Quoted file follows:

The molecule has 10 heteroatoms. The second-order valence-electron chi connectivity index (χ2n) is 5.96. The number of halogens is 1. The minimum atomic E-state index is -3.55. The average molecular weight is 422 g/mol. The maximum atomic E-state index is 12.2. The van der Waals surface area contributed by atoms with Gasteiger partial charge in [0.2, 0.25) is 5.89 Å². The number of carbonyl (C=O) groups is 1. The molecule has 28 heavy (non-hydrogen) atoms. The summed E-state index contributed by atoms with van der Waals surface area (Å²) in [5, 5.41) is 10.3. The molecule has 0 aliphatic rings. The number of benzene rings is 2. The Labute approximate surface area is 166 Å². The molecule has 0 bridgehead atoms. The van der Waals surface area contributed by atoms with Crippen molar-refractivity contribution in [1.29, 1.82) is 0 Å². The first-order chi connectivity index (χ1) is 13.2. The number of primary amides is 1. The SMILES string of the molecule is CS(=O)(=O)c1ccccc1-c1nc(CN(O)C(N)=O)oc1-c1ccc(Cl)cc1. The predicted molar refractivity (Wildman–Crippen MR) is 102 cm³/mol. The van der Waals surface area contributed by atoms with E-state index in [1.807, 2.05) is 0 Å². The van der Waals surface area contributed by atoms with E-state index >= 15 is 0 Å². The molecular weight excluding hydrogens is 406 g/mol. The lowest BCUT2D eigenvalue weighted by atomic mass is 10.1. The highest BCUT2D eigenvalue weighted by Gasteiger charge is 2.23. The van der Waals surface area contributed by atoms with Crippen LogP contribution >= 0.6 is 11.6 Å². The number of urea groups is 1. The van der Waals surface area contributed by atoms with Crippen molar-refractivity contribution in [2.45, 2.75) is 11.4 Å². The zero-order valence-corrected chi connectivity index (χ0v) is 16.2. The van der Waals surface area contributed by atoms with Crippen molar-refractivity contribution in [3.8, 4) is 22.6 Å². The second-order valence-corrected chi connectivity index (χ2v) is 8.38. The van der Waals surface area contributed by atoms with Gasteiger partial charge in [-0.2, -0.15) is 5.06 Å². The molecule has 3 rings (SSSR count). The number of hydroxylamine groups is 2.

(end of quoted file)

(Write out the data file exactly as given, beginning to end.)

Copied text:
The molecule has 10 heteroatoms. The second-order valence-electron chi connectivity index (χ2n) is 5.96. The number of halogens is 1. The minimum atomic E-state index is -3.55. The average molecular weight is 422 g/mol. The maximum atomic E-state index is 12.2. The van der Waals surface area contributed by atoms with Gasteiger partial charge in [0.2, 0.25) is 5.89 Å². The number of carbonyl (C=O) groups is 1. The molecule has 28 heavy (non-hydrogen) atoms. The summed E-state index contributed by atoms with van der Waals surface area (Å²) in [5, 5.41) is 10.3. The molecule has 0 aliphatic rings. The number of benzene rings is 2. The Labute approximate surface area is 166 Å². The molecule has 0 bridgehead atoms. The van der Waals surface area contributed by atoms with Crippen molar-refractivity contribution in [1.29, 1.82) is 0 Å². The first-order chi connectivity index (χ1) is 13.2. The number of primary amides is 1. The SMILES string of the molecule is CS(=O)(=O)c1ccccc1-c1nc(CN(O)C(N)=O)oc1-c1ccc(Cl)cc1. The predicted molar refractivity (Wildman–Crippen MR) is 102 cm³/mol. The van der Waals surface area contributed by atoms with E-state index in [1.807, 2.05) is 0 Å². The van der Waals surface area contributed by atoms with E-state index >= 15 is 0 Å². The molecular weight excluding hydrogens is 406 g/mol. The lowest BCUT2D eigenvalue weighted by atomic mass is 10.1. The highest BCUT2D eigenvalue weighted by Gasteiger charge is 2.23. The van der Waals surface area contributed by atoms with Crippen LogP contribution >= 0.6 is 11.6 Å². The number of urea groups is 1. The van der Waals surface area contributed by atoms with Crippen molar-refractivity contribution in [2.45, 2.75) is 11.4 Å². The zero-order valence-corrected chi connectivity index (χ0v) is 16.2. The van der Waals surface area contributed by atoms with Crippen molar-refractivity contribution in [3.8, 4) is 22.6 Å². The second-order valence-corrected chi connectivity index (χ2v) is 8.38. The van der Waals surface area contributed by atoms with Gasteiger partial charge in [-0.2, -0.15) is 5.06 Å². The molecule has 3 rings (SSSR count). The number of hydroxylamine groups is 2.